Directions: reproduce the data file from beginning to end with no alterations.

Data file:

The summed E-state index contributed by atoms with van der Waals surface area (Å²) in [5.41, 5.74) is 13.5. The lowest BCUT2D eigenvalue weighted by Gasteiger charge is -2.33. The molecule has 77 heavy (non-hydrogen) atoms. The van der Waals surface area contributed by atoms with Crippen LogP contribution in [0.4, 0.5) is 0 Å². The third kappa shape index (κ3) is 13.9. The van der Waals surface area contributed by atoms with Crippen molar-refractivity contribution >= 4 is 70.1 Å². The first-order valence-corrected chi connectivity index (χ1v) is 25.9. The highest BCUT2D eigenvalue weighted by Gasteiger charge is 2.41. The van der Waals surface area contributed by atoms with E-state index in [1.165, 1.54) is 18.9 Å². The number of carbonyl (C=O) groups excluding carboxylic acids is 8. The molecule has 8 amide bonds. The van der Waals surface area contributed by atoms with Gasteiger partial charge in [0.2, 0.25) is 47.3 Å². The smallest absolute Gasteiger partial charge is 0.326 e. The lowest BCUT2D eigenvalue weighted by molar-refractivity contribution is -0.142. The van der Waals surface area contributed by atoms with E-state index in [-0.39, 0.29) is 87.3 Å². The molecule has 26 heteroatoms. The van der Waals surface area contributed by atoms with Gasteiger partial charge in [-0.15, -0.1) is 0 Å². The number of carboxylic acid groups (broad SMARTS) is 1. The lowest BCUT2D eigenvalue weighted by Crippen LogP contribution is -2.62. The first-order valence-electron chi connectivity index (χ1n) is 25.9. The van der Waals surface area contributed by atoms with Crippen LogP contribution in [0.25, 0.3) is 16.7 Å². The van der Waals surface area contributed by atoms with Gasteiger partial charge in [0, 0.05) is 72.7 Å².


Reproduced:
The summed E-state index contributed by atoms with van der Waals surface area (Å²) in [5.41, 5.74) is 13.5. The lowest BCUT2D eigenvalue weighted by Gasteiger charge is -2.33. The molecule has 77 heavy (non-hydrogen) atoms. The van der Waals surface area contributed by atoms with Crippen LogP contribution in [0.4, 0.5) is 0 Å². The third kappa shape index (κ3) is 13.9. The van der Waals surface area contributed by atoms with Crippen molar-refractivity contribution >= 4 is 70.1 Å². The first-order valence-corrected chi connectivity index (χ1v) is 25.9. The highest BCUT2D eigenvalue weighted by Gasteiger charge is 2.41. The van der Waals surface area contributed by atoms with E-state index in [1.165, 1.54) is 18.9 Å². The number of carbonyl (C=O) groups excluding carboxylic acids is 8. The molecule has 8 amide bonds. The van der Waals surface area contributed by atoms with Gasteiger partial charge in [0.2, 0.25) is 47.3 Å². The smallest absolute Gasteiger partial charge is 0.326 e. The lowest BCUT2D eigenvalue weighted by molar-refractivity contribution is -0.142. The van der Waals surface area contributed by atoms with E-state index in [-0.39, 0.29) is 87.3 Å². The molecule has 26 heteroatoms. The van der Waals surface area contributed by atoms with Gasteiger partial charge in [-0.15, -0.1) is 0 Å². The number of carboxylic acid groups (broad SMARTS) is 1. The lowest BCUT2D eigenvalue weighted by Crippen LogP contribution is -2.62. The first-order valence-electron chi connectivity index (χ1n) is 25.9. The van der Waals surface area contributed by atoms with Crippen LogP contribution in [0.25, 0.3) is 16.7 Å². The van der Waals surface area contributed by atoms with Gasteiger partial charge in [0, 0.05) is 72.7 Å².